By Chong Saow Ching & Janani Ramu (BAC Apprentices)
What is childhood trauma?
Even though parents and guardians do all they can within their means and ability to protect their children from being harmed, danger lurks around every corner. A child who has experienced a difficult situation or have gone through an uncomfortable childhood has a fragile state of mind. He/she may need the assistance to help understand their experience, and to make them feel safe again. They may even need time to heal and mourn any loss.
Childhood trauma is an event experienced by a child that threatens their life or bodily integrity. The National Institute of Mental Health defines childhood trauma as “the experience of an event by a child that is emotionally painful and distressful.”
Childhood trauma can be caused by:
- Physical, mental, or sexual abuse
- Community or school violence
- Loss of loved ones
- Learning disability during childhood which has left child doubting him/herself
- Emotionally unavailable parents, or abusive parents
- Witnessing or experiencing domestic violence, disasters, or terrorism
Effect of childhood trauma (On Children)
If untreated, childhood trauma can have long-lasting effects. Trauma can affect children’s ability to regulate their emotions, they are 2 times more likely to develop depression and 3 times more likely to develop anxiety. The sooner the trauma is addressed through therapy, the better the chance for the child to have a successful recovery.
Between 3% and 15% of girls, and 1% to 6% of boys have developed post-traumatic stress disorder (PTSD) following a traumatic event. Children with PTSD are usually hyper-vigilant, looking for signs predicting the traumatic childhood event. They re-experience the trauma in their minds repeatedly. They may also avoid anything that reminds them of the trauma or they may re-enact the trauma in their mind.
Children with PTSD may also have problems with:
- Anger and aggression
- Difficulty trusting others
- Feelings of isolation
- Poor self-esteem
- Self-destructive behavior
How to help a child heal from childhood trauma
When working with emotionally injured children, they should be taught to talk about their feelings and how to grieve, because most of the children are only taught “Don’t cry,” “Be strong,” “Move on,” and other similar methods of coping with loss. Grief is a process where children can go through any feelings at their own pace. Grief is finished when it is finished.
‘Play therapy’ is used to help children ages 3 to 12 to better express themselves and resolve the problem. It is a supportive therapy for behavioral disorders and behavioral problems. Research suggests that play therapy is an effective mental health approach regardless age, gender, or nature of the problem.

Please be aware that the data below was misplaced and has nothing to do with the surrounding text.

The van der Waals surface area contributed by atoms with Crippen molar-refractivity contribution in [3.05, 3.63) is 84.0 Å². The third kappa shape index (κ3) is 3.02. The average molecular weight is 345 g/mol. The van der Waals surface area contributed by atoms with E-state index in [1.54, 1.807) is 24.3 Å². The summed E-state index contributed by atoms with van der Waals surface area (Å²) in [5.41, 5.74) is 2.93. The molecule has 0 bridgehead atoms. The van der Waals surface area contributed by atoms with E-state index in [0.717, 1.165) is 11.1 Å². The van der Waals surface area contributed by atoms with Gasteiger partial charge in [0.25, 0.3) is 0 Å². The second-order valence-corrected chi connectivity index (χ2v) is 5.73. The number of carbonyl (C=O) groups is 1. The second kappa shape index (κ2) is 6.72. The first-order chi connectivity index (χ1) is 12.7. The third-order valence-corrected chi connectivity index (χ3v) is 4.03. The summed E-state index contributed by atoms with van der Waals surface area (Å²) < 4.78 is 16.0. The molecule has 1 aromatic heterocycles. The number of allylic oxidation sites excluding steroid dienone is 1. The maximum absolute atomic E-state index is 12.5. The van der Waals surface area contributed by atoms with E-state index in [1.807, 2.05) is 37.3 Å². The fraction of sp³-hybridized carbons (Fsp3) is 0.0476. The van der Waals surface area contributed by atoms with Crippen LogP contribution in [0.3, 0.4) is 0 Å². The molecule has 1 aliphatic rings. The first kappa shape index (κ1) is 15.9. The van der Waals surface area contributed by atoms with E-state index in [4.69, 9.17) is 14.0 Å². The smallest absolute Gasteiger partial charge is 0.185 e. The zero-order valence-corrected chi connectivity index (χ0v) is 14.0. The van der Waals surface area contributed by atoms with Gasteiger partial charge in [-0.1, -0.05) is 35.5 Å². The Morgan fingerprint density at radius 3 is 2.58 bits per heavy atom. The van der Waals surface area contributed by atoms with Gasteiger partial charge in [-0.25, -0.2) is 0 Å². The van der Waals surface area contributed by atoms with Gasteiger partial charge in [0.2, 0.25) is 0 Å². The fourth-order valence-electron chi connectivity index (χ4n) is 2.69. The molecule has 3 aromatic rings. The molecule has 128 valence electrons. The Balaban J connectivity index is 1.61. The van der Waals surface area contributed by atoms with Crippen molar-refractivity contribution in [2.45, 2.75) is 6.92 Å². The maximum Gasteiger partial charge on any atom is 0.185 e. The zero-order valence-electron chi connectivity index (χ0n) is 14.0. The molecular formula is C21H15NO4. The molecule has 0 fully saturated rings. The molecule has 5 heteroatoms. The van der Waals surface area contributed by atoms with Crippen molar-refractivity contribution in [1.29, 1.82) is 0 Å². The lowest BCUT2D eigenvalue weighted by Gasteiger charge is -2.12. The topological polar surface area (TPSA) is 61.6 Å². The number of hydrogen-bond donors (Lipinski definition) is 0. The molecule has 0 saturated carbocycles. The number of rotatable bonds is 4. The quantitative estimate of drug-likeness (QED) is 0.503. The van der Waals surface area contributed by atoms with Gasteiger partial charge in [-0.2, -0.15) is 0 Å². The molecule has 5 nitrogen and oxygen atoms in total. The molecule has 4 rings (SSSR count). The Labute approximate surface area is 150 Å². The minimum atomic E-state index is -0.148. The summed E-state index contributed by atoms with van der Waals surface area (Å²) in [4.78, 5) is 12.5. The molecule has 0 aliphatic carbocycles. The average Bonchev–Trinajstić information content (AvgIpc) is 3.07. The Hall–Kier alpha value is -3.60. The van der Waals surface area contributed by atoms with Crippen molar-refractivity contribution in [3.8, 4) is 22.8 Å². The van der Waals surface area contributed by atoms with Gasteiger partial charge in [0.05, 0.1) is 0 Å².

|Behavorial disorders||Anxiety, depression, Attention Deficit Hyperactivity Disorder (ADHD), autism or pervasive developmental, academic, and social developmental, physical, and learning disabilities, and conduct disorders|
|Behavorial problems||Anger management, grief and loss, divorce and abandonment, and crisis and trauma|
Effect of childhood trauma (On adults)
Traumatic experiences may leave a legacy of reminders that may persist for years. Even if an adult has completely forgotten about the traumatic events when something reminds the adult of what happened during childhood, the symptoms of the childhood trauma will still spill.
Childhood trauma can impact adults’ experiences and relationships with others due to experienced feelings of shame, and guilt. Adults may also feel disconnected and unable to relate to others. Studies have shown that adults that experienced childhood trauma were more likely to struggle controlling emotions, and had heightened anxiety, depression, and anger.
The emotional and behavioral symptoms of an adult who experienced childhood trauma include:
|Emotional Symptoms||Behavioral Symptoms|
|Depression||Numbness or callousness|
|Panic attacks||General disorientation|
A study published in 2016 in Psychiatric Times noted that the prevalence of suicide attempts was significantly higher in adults who experienced trauma as a child.
How to help an adult heal from childhood trauma
The best way to heal from unresolved childhood trauma is to seek therapy. An alternative is to talk to someone whom you trust. A sensitive, kind, empathic response is what you need. Yet, empathy is not everything. You also need someone with experience and knowledge about childhood trauma and how it affects your life. Adults may seek therapists to replace unpleasant habits with good ones. Unpleasant habits can be hard to break, especially if they are used as crutches to help one avoid reliving the pain and trauma of your childhood.
Support groups can help adults learn the necessary tools to break unpleasant habits and replace them with good ones. Support groups bring people who have gone through similar experiences together. Participating in support groups will provide an opportunity for adults to be with people who are likely to have a common purpose and likely to understand one and another.
Benefits of participating in support groups:
- Feeling less lonely or judged
- Reducing distress, anxiety, depression
- Allow them to talk openly and honestly about feelings
- Improving skills to cope with challenges
- Learning about health, economic and social resources
Do not let trauma to dictate your life, feel free to reach out to us if you need a listener while you battle to heal from your unresolved childhood trauma.